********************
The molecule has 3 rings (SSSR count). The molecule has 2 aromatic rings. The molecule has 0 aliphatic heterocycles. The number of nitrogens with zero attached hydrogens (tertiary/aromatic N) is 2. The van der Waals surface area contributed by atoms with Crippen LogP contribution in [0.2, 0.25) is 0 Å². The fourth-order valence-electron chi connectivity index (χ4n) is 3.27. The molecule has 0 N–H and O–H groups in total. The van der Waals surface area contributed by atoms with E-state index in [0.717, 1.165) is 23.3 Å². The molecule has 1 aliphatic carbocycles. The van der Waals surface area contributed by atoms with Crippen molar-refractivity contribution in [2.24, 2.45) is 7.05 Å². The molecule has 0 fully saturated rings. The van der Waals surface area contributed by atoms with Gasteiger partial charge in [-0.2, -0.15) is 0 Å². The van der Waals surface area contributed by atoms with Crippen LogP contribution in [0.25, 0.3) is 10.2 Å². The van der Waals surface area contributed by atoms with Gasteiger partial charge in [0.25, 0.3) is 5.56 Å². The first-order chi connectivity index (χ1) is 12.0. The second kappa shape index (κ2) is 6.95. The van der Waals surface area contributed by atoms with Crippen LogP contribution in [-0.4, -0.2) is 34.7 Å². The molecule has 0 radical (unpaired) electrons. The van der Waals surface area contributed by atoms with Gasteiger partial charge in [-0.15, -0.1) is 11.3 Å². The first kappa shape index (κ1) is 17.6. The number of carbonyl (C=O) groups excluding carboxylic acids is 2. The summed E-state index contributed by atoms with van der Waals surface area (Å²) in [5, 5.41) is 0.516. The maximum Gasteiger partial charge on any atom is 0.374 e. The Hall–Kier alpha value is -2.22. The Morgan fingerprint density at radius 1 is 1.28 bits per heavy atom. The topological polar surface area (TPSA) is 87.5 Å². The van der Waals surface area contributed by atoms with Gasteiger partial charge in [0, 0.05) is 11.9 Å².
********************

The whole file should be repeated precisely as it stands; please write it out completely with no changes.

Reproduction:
The molecule has 3 rings (SSSR count). The molecule has 2 aromatic rings. The molecule has 0 aliphatic heterocycles. The number of nitrogens with zero attached hydrogens (tertiary/aromatic N) is 2. The van der Waals surface area contributed by atoms with Crippen LogP contribution in [0.2, 0.25) is 0 Å². The fourth-order valence-electron chi connectivity index (χ4n) is 3.27. The molecule has 0 N–H and O–H groups in total. The van der Waals surface area contributed by atoms with E-state index in [0.717, 1.165) is 23.3 Å². The molecule has 1 aliphatic carbocycles. The van der Waals surface area contributed by atoms with Crippen molar-refractivity contribution in [2.24, 2.45) is 7.05 Å². The molecule has 0 fully saturated rings. The van der Waals surface area contributed by atoms with Gasteiger partial charge in [-0.2, -0.15) is 0 Å². The van der Waals surface area contributed by atoms with Crippen LogP contribution in [0.25, 0.3) is 10.2 Å². The van der Waals surface area contributed by atoms with Gasteiger partial charge in [0.25, 0.3) is 5.56 Å². The first-order chi connectivity index (χ1) is 12.0. The second kappa shape index (κ2) is 6.95. The van der Waals surface area contributed by atoms with Crippen LogP contribution in [-0.4, -0.2) is 34.7 Å². The molecule has 0 radical (unpaired) electrons. The van der Waals surface area contributed by atoms with Gasteiger partial charge in [-0.15, -0.1) is 11.3 Å². The first kappa shape index (κ1) is 17.6. The number of carbonyl (C=O) groups excluding carboxylic acids is 2. The summed E-state index contributed by atoms with van der Waals surface area (Å²) in [5, 5.41) is 0.516. The maximum Gasteiger partial charge on any atom is 0.374 e. The Hall–Kier alpha value is -2.22. The Morgan fingerprint density at radius 1 is 1.28 bits per heavy atom. The topological polar surface area (TPSA) is 87.5 Å². The van der Waals surface area contributed by atoms with Gasteiger partial charge in [0, 0.05) is 11.9 Å².